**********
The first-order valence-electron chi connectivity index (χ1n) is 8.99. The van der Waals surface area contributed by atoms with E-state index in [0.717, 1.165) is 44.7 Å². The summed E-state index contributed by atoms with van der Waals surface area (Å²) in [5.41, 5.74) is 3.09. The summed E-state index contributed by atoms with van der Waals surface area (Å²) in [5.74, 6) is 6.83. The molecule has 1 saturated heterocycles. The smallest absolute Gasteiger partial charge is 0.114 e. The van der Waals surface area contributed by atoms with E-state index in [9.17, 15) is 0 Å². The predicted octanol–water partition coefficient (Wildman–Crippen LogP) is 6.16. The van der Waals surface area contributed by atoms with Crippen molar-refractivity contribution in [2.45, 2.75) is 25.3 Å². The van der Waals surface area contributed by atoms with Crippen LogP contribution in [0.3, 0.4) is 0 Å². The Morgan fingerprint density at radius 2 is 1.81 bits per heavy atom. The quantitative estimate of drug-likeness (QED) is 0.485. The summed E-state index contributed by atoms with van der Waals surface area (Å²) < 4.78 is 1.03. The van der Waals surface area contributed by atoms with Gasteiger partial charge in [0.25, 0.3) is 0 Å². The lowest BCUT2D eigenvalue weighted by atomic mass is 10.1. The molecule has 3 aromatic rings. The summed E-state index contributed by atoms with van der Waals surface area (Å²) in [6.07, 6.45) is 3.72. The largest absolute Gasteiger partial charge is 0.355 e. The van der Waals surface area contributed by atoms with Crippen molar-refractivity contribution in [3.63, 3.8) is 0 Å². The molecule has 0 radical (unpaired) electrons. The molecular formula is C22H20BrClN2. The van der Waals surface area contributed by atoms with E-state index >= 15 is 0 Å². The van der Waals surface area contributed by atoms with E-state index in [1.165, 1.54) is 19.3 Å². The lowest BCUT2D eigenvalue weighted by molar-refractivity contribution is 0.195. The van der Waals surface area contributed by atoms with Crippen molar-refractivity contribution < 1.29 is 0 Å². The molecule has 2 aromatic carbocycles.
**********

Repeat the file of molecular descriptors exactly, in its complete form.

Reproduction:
The first-order valence-electron chi connectivity index (χ1n) is 8.99. The van der Waals surface area contributed by atoms with E-state index in [0.717, 1.165) is 44.7 Å². The summed E-state index contributed by atoms with van der Waals surface area (Å²) in [5.41, 5.74) is 3.09. The summed E-state index contributed by atoms with van der Waals surface area (Å²) in [5.74, 6) is 6.83. The molecule has 1 saturated heterocycles. The smallest absolute Gasteiger partial charge is 0.114 e. The van der Waals surface area contributed by atoms with E-state index in [9.17, 15) is 0 Å². The predicted octanol–water partition coefficient (Wildman–Crippen LogP) is 6.16. The van der Waals surface area contributed by atoms with Crippen molar-refractivity contribution in [2.45, 2.75) is 25.3 Å². The van der Waals surface area contributed by atoms with Crippen LogP contribution in [0.3, 0.4) is 0 Å². The Morgan fingerprint density at radius 2 is 1.81 bits per heavy atom. The quantitative estimate of drug-likeness (QED) is 0.485. The summed E-state index contributed by atoms with van der Waals surface area (Å²) < 4.78 is 1.03. The van der Waals surface area contributed by atoms with Gasteiger partial charge in [0.25, 0.3) is 0 Å². The lowest BCUT2D eigenvalue weighted by atomic mass is 10.1. The molecule has 3 aromatic rings. The summed E-state index contributed by atoms with van der Waals surface area (Å²) in [6.07, 6.45) is 3.72. The largest absolute Gasteiger partial charge is 0.355 e. The van der Waals surface area contributed by atoms with Crippen molar-refractivity contribution in [3.63, 3.8) is 0 Å². The molecule has 0 radical (unpaired) electrons. The molecular formula is C22H20BrClN2. The van der Waals surface area contributed by atoms with E-state index >= 15 is 0 Å². The van der Waals surface area contributed by atoms with E-state index in [1.165, 1.54) is 19.3 Å². The lowest BCUT2D eigenvalue weighted by molar-refractivity contribution is 0.195. The van der Waals surface area contributed by atoms with Crippen molar-refractivity contribution < 1.29 is 0 Å². The molecule has 2 aromatic carbocycles.